I would venture to say that when you welcome a baby into the world you aren’t thinking about how you might fail as a parent. Instead, you are overwhelmed with the love and euphoria of knowing the little person in your arms is yours. Well, that and wondering if you’ll ever get the hang of getting all the snaps done right on their little sleepers and hoping they get the hang of sleeping through the night really soon.

You soon discover that those snaps aren’t as difficult as they first seem and your baby does learn to sleep through the night (eventually, anyway). But that’s about the time you realize snaps and sleep are nothing compared to handling everything else that goes with being a parent. You know, things like:

  • Discipline
  • Morals
  • Social skills
  • Manners
  • Chores
  • School and grades
  • Helping your child embrace who they are with confidence

When you realize your job is to teach and steer your child in the right direction in these areas, you suddenly find yourself bombarded with suggestions, advice, and propaganda on what to teach and which way is the right way to teach these things. And if actually being a parent isn’t hard enough, you’re left with trying to figure out who or what to listen to.

Society via the media

If we listen to society, whose voice is the media, we will raise our children to be sassy, defiant, disrespectful, and oozing with entitlement. If you think that sounds harsh, consider the attitudes of the children on the television shows you watch. How many of them do what is asked and expected of them? How many of them do well in school? How many of them treat their parents with respect? How many of them would you like to be raising in your home?

The media also tells us that if we are good parents we will buy our children the best and most popular brands of shoes and clothes, that we will take our children on exotic vacations, buy them the latest in electronic devices, and expect little of them in the way of chores and responsibilities.

Choosing society as our parenting partner or go-to resource means we will teach our children that privileges are more important than principles, that respect for authority is optional, and that money, prestige, and power are everything.

Harsh and judgmental? No, just the facts.


Scores of professionals in the area of child-rearing and parenting all have their own thoughts and opinions of what it takes to raise a happy, successful child. Some approve of spanking. Some don’t. Some promote helicopter parenting—which is to hover and micro-manage. Others don’t. Some suggest non-parenting, which is basically the opposite of helicopter parenting by giving children near-complete freedom to decide what they want to do/learn when they want to do/learn it, and even if they want to do/learn something. Others say un-parenting is none parenting. Some professionals believe a child should be allowed to play and experience childhood without being burdened with too many scheduled and extra-curricular activities. Others are convinced children whose lives are scheduled for them grow up to be more successful. Some professionals are convinced stay-at-home moms are the key to thriving, successful children and adults, while others say children from homes where both parents work are more self-sufficient and outgoing.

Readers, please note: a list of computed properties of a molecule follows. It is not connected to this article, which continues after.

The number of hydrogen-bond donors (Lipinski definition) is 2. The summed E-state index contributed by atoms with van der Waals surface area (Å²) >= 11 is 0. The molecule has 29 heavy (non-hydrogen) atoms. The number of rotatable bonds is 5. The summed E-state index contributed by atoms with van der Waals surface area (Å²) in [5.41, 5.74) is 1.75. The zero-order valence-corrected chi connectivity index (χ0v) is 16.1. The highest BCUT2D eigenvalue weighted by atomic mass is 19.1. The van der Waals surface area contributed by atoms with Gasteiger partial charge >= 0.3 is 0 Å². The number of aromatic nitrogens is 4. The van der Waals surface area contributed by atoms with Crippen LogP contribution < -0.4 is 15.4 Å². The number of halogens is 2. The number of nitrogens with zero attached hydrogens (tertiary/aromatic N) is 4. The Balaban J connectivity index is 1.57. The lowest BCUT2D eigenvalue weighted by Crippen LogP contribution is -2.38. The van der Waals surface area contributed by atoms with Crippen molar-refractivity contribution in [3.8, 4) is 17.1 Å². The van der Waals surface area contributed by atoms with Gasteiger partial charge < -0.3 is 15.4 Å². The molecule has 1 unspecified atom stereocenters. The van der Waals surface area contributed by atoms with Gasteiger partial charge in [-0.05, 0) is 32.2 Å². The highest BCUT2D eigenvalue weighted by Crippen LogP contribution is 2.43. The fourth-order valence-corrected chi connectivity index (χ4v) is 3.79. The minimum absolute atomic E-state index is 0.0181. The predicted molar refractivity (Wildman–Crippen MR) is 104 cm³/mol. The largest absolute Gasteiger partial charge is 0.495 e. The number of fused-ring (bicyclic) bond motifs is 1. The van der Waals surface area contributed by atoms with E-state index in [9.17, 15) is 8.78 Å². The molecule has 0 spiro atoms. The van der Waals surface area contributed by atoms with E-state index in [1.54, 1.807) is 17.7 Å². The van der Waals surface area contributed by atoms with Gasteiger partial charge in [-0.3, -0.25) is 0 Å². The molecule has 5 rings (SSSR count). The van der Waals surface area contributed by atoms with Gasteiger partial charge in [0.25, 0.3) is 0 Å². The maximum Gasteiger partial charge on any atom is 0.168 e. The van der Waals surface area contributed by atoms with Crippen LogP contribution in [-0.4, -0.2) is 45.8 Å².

It’s enough to make you dizzy, isn’t it!

The truth of the matter is that with the exception of the helicopter and un-parenting, most of these experts’ opinions and suggestions have a few merits depending upon your particular circumstances and the ages of your children. So again…what’s a parent to do?

As a parent you should make yourself informed on the different ‘takes’ on parenting, consider how each one fits with your moral and religious convictions, your personal situation, and most of all, your heart. That’s right—when it comes to your kids you should follow your heart because your heart is where your children reside.

Religious beliefs

The undeniable facts prove that children who are raised in a home where there is a strong foundation of faith and morals are more content, more socially adept, more confident, and less likely to get into trouble than children who aren’t. But then why wouldn’t they be? No matter what religious beliefs you follow, the elements of obedience, respect, compassion, generosity, selflessness, and LOVE will be present, and raising kids to be all of these things is a win-win situation.

Family and friends

“When I was raising my kids we…” “If you let him/her do that now, you’re going to be sorry when they’re older.” “If you want my advice you’ll…” “You’re going to have a problem on your hands if you don’t nip that in the bud now.”

Sound familiar? By and large family and friends who offer their advice in raising children don’t mean to be intrusive, bossy, or to insult your intelligence. They simply want to help. No, they really do…most of the time, anyway.

What do you think

Jackie Kennedy once said that if we messed up raising our kid, nothing else in life we accomplish really matters. Truer words have not been spoken, don’t you agree? So when it comes to deciding how to raise your children, it’s not so much a matter of who or what you listen to as long as you remember this one essential thing: UNCONDITIONAL LOVE.

As long as your children know that you love them unconditionally—with that ‘just because’ kind of love—you and your children will be just fine.


Darla is mama bear to 2 children and 5 grandchildren. Fierce when threatened, soft and cuddly when nursing her family. She is a proponent of positive parenting, setting firm limits and takes a no nonsense approach to solving family communication issues. Binding family contracts are her specialty. So if you need a strong example, look no further.

Latest posts by Darla (see all)